This was sort of an exhausting week at work. I mean, my job is never that rough because I don't work as a miner or a greeter at Walmart--but I did spend three days watching a team of people attempt to move a 2,000 pound piece of wood. It alternated between being boring and stressful. Boring: We're going to spend these four hours just adding more straps to it. Stressful: Was that section of bark always like that? Did it shift? Are we putting too much pressure on it? Too many straps? Boring: Boy, those bolts sure do take a long time to remove! Stressful: IT'S STARTING TO ROLL! LOWER THE FORKLIFT! GET OUT OF THE WAY! (everything was fine, but we did all have a pretty serious 5 second adrenaline rush).

But if there was another theme this week other than "log move" it was "chicken wire scarf." When I was writing my thesis about John Doyle Bishop, I learned about the signature scarf that he produced with a chicken wire pattern.

First of all, it is awesome because it is something he designed, and is a reference to his childhood growing up on a chicken farm in Idaho. This re-interpretation of a not particularly glamorous part of his history was a move that my thesis advisor called "a very Chanel thing to do". It is also cool because there are photographs of him wearing the scarf and, of course, Elsa Schiaparelli wearing one too. 

Finding a Bishop scarf has been a constant goal of mine for some time now. After months of nothing, I somehow found TWO in one week. First, a red one popped up on ebay. Then, I found a gray one at this house that I was visiting. I had gotten an email at work from a man who was cleaning out an old home owned by two sisters. He said there was a lot of vintage clothing and the museum could come take its pick (yeah, obviously I shouldn't be complaining about my job because it is awesome). Sure enough, the house was full of treasures, and I found the scarf in one of the last piles I looked through. I also found some ostrich leather shoes, a bright green 1970s Oscar de la Renta evening gown, and a so-hideous-its-awesome 1990s corduroy ensemble from Eddie Bauer.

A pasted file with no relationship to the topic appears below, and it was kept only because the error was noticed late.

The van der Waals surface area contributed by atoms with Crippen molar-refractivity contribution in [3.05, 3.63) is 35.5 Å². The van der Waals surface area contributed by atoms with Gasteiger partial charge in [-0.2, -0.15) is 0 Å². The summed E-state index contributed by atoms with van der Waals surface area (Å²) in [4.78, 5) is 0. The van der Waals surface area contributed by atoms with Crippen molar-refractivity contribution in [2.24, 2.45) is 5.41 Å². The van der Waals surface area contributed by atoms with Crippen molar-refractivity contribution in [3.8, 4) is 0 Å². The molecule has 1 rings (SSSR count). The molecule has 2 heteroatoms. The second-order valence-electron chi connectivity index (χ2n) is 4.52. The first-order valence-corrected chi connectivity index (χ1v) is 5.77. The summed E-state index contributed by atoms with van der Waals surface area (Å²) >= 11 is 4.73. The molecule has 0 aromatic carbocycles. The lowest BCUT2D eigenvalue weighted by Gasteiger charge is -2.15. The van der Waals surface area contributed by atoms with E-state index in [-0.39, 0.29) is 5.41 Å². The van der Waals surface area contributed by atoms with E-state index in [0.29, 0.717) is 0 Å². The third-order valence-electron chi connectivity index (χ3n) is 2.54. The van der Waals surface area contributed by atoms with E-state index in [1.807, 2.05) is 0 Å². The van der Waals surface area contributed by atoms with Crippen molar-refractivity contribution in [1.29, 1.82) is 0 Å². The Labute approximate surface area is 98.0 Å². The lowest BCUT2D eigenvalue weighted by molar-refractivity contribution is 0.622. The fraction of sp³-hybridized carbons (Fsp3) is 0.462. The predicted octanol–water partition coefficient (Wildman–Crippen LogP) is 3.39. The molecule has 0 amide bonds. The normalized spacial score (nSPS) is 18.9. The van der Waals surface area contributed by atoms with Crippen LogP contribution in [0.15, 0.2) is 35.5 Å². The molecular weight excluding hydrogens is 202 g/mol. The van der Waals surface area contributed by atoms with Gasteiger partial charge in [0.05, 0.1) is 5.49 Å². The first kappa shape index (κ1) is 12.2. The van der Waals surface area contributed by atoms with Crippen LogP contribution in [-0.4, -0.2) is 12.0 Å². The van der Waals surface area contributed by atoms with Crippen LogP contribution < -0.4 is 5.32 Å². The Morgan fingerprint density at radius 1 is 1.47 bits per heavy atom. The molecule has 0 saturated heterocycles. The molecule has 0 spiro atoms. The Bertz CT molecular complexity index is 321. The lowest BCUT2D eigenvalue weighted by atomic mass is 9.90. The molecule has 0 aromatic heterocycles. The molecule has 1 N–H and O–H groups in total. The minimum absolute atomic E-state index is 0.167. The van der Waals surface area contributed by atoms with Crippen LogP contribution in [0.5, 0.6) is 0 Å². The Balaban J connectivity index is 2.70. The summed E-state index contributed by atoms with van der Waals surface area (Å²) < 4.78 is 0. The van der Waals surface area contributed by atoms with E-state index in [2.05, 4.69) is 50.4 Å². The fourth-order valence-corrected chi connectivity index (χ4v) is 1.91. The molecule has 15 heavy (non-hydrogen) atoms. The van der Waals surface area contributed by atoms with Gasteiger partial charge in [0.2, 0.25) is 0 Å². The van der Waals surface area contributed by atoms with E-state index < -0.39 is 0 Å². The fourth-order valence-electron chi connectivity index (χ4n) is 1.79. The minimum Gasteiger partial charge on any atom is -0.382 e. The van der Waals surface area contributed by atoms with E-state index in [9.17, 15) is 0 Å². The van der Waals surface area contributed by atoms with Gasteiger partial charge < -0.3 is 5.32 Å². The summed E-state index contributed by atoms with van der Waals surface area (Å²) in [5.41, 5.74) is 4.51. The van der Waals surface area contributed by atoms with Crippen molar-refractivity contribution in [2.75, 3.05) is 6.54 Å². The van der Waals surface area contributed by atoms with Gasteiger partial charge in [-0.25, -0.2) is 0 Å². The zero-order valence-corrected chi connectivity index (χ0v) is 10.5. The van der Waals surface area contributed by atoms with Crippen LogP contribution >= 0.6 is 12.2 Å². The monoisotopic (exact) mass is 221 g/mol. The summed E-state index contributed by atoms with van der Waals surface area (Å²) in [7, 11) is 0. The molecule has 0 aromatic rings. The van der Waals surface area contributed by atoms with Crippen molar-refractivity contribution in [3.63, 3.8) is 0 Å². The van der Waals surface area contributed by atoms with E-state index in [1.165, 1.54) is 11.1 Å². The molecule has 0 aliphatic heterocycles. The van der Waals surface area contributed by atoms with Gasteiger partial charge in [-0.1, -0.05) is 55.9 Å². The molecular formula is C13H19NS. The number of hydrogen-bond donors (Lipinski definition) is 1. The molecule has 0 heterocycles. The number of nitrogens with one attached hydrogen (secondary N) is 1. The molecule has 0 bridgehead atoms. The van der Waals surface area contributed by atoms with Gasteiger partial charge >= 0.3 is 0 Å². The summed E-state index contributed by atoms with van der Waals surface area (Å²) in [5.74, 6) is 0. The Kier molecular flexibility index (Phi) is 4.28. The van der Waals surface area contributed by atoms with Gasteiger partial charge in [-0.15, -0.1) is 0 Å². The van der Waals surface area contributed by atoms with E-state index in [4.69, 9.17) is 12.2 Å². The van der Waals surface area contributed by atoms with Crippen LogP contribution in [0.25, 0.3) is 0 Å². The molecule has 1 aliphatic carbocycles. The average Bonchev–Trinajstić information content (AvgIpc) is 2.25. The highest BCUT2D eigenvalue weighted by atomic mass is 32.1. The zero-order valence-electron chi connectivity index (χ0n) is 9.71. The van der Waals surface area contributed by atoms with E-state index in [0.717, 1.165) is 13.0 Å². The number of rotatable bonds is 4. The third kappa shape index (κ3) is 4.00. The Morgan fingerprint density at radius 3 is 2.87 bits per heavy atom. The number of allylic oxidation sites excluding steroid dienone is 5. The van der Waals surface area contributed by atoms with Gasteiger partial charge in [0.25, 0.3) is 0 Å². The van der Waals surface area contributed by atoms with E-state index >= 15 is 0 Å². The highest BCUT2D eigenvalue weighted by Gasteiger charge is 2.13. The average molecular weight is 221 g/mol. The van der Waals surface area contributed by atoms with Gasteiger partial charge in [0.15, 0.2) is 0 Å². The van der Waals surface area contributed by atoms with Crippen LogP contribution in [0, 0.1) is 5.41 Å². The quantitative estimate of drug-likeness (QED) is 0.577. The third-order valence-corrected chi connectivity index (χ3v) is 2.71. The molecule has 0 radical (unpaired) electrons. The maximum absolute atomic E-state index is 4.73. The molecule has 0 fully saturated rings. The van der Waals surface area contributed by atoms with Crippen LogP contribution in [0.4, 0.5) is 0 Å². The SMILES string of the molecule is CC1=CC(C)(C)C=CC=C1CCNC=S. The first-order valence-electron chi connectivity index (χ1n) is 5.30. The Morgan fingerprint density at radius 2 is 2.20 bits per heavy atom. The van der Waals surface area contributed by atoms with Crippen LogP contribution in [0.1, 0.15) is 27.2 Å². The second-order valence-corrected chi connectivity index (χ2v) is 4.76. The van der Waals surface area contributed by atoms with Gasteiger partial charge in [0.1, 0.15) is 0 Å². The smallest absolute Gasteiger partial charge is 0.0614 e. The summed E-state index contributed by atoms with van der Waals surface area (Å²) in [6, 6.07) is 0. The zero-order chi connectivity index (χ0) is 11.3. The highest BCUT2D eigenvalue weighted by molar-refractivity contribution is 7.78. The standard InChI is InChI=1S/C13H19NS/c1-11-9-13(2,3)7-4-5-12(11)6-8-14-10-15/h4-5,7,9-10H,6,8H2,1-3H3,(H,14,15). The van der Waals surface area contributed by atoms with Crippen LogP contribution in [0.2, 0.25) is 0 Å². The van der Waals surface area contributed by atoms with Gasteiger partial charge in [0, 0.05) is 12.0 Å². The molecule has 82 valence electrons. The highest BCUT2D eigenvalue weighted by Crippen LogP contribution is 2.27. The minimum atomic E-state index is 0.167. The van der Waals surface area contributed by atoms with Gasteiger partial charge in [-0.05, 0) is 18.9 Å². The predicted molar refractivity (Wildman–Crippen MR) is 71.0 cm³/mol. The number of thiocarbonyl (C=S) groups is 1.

On Tuesday I won the ebay auction (I was the only one who bid) and it arrived in the mail yesterday. The scarf from the house visit has to go straight to the museum, but ebay one is mine! I'm excited to wear it, but I'm discovering that a big red scarf is kind of a hard thing to pull off. 

Here I'm either a pirate or Rhoda from Mary Tyler Moore

"I'm going to have to have my grandson explain the internet to me again"

"Your nearest exit may be behind you!"

"Life on this collective farm is very difficult"

"Gosh, do you think Bobby will be at the sock-hop tonight?"

"Dude. Pot is totally legal now in Washington."

Sunday, December 2, 2012

Odds and Ends

Here are some weird work-related things I've been up to:

-We recently acquired one of the original driving consoles from the Seattle Monorail. It is a pretty cool artifact, which you can sort of see in this picture here. Basically it is an L-shaped metal thing with a bunch of dials and knobs and a chair. I was charged with cleaning it. My method of choice? Q-tips and a jar of mild metal cleaner--wielded while crouching on the floor and trying to keep my skirt in some sort of modest configuration over my legs.

-Another new accession was a 1930s doll that was purchased from a Seattle toy store. As I started cataloging it I realized that I was going to have to put a number on every single piece of clothing she had, no matter how tiny. Hard objects (plastic, metal, wood etc.) usually get printed numbers that are adhered with a removable resin, and those numbers can be made quite small. Fabric usually gets numbers written out on twill tape and sewn in--but the twill tape we use is pretty bulky. These clothes were so small and delicate I needed another solution. So I wrote numbers on Tyvek as small as I could and then sewed it down on one side. It turned out pretty well

Note the printed number on the doll and the tyvek tags on the clothes
And before anyone gets up in arms about the fact that I am touching the object with my hands: Clean hands are actually recommended instead of gloves when doing something that requires a lot of dexterity--like trying to make tiny, tiny stitches.

-Do you remember Black Bart? Well, he is out of his crate and ready for action! On Friday I had to hang out with him while the mount makers prepared his mechanized mount. Unlike other projects though, which are done in the privacy of our artifact staging room, this was happening in the center of the grand atrium. So as people came into work and donors passed by for tours, I was there authoritatively guarding a shirtless man in tight pants, lying flat on his back on a table. Then, when we lifted him up to test the mount, I noticed a bunch of scratches so I dutifully took a picture to document the issue:

Yep, just fillin' the work camera with inanimate artifact butt pics.